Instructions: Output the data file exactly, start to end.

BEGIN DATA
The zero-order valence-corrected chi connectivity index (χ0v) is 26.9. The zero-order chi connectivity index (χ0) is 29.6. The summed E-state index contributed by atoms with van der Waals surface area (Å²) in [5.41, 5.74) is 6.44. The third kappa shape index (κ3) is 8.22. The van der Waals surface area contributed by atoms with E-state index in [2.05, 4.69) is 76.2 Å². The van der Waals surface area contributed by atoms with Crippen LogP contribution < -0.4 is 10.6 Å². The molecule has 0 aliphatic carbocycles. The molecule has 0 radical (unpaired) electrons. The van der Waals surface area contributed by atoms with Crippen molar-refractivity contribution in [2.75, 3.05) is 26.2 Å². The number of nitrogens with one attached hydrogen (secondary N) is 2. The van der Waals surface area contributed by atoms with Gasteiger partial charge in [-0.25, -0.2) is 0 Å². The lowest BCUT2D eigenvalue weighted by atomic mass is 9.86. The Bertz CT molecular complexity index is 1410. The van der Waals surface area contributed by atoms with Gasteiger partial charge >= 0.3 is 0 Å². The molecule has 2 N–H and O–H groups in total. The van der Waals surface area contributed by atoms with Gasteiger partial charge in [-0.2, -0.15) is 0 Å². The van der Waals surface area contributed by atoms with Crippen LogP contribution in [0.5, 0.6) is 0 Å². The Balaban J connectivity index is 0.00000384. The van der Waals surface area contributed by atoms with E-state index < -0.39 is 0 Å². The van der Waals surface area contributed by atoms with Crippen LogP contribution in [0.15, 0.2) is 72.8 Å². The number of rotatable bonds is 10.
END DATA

The zero-order valence-corrected chi connectivity index (χ0v) is 26.9. The zero-order chi connectivity index (χ0) is 29.6. The summed E-state index contributed by atoms with van der Waals surface area (Å²) in [5.41, 5.74) is 6.44. The third kappa shape index (κ3) is 8.22. The van der Waals surface area contributed by atoms with E-state index in [2.05, 4.69) is 76.2 Å². The van der Waals surface area contributed by atoms with Crippen LogP contribution < -0.4 is 10.6 Å². The molecule has 0 aliphatic carbocycles. The molecule has 0 radical (unpaired) electrons. The van der Waals surface area contributed by atoms with Crippen molar-refractivity contribution in [2.75, 3.05) is 26.2 Å². The number of nitrogens with one attached hydrogen (secondary N) is 2. The van der Waals surface area contributed by atoms with Gasteiger partial charge in [-0.25, -0.2) is 0 Å². The lowest BCUT2D eigenvalue weighted by atomic mass is 9.86. The Bertz CT molecular complexity index is 1410. The van der Waals surface area contributed by atoms with Gasteiger partial charge >= 0.3 is 0 Å². The molecule has 2 N–H and O–H groups in total. The van der Waals surface area contributed by atoms with Gasteiger partial charge in [-0.2, -0.15) is 0 Å². The van der Waals surface area contributed by atoms with Crippen LogP contribution in [0.5, 0.6) is 0 Å². The Balaban J connectivity index is 0.00000384. The van der Waals surface area contributed by atoms with E-state index < -0.39 is 0 Å². The van der Waals surface area contributed by atoms with Crippen LogP contribution in [0.15, 0.2) is 72.8 Å². The number of rotatable bonds is 10.